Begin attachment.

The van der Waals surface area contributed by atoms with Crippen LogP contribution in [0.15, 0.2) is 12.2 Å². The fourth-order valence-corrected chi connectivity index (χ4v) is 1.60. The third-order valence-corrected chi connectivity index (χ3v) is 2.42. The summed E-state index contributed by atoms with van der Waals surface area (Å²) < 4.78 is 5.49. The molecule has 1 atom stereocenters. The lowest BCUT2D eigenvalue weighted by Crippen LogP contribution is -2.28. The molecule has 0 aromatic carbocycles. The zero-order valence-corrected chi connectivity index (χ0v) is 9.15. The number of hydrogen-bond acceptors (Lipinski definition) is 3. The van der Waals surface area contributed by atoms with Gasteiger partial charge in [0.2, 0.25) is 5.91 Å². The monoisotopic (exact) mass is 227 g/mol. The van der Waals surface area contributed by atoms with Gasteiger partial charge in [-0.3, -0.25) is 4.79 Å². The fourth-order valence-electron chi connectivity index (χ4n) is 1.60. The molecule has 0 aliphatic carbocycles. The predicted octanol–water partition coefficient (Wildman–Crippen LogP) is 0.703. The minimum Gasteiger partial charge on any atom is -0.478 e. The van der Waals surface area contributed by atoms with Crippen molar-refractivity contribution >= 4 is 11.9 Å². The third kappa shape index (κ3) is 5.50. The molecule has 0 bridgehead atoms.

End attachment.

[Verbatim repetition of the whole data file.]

The van der Waals surface area contributed by atoms with Crippen LogP contribution in [0.15, 0.2) is 12.2 Å². The fourth-order valence-corrected chi connectivity index (χ4v) is 1.60. The third-order valence-corrected chi connectivity index (χ3v) is 2.42. The summed E-state index contributed by atoms with van der Waals surface area (Å²) < 4.78 is 5.49. The molecule has 1 atom stereocenters. The lowest BCUT2D eigenvalue weighted by Crippen LogP contribution is -2.28. The molecule has 0 aromatic carbocycles. The zero-order valence-corrected chi connectivity index (χ0v) is 9.15. The number of hydrogen-bond acceptors (Lipinski definition) is 3. The van der Waals surface area contributed by atoms with Gasteiger partial charge in [0.2, 0.25) is 5.91 Å². The monoisotopic (exact) mass is 227 g/mol. The van der Waals surface area contributed by atoms with Gasteiger partial charge in [-0.3, -0.25) is 4.79 Å². The fourth-order valence-electron chi connectivity index (χ4n) is 1.60. The molecule has 0 aliphatic carbocycles. The predicted octanol–water partition coefficient (Wildman–Crippen LogP) is 0.703. The minimum Gasteiger partial charge on any atom is -0.478 e. The van der Waals surface area contributed by atoms with Crippen molar-refractivity contribution >= 4 is 11.9 Å². The third kappa shape index (κ3) is 5.50. The molecule has 0 bridgehead atoms.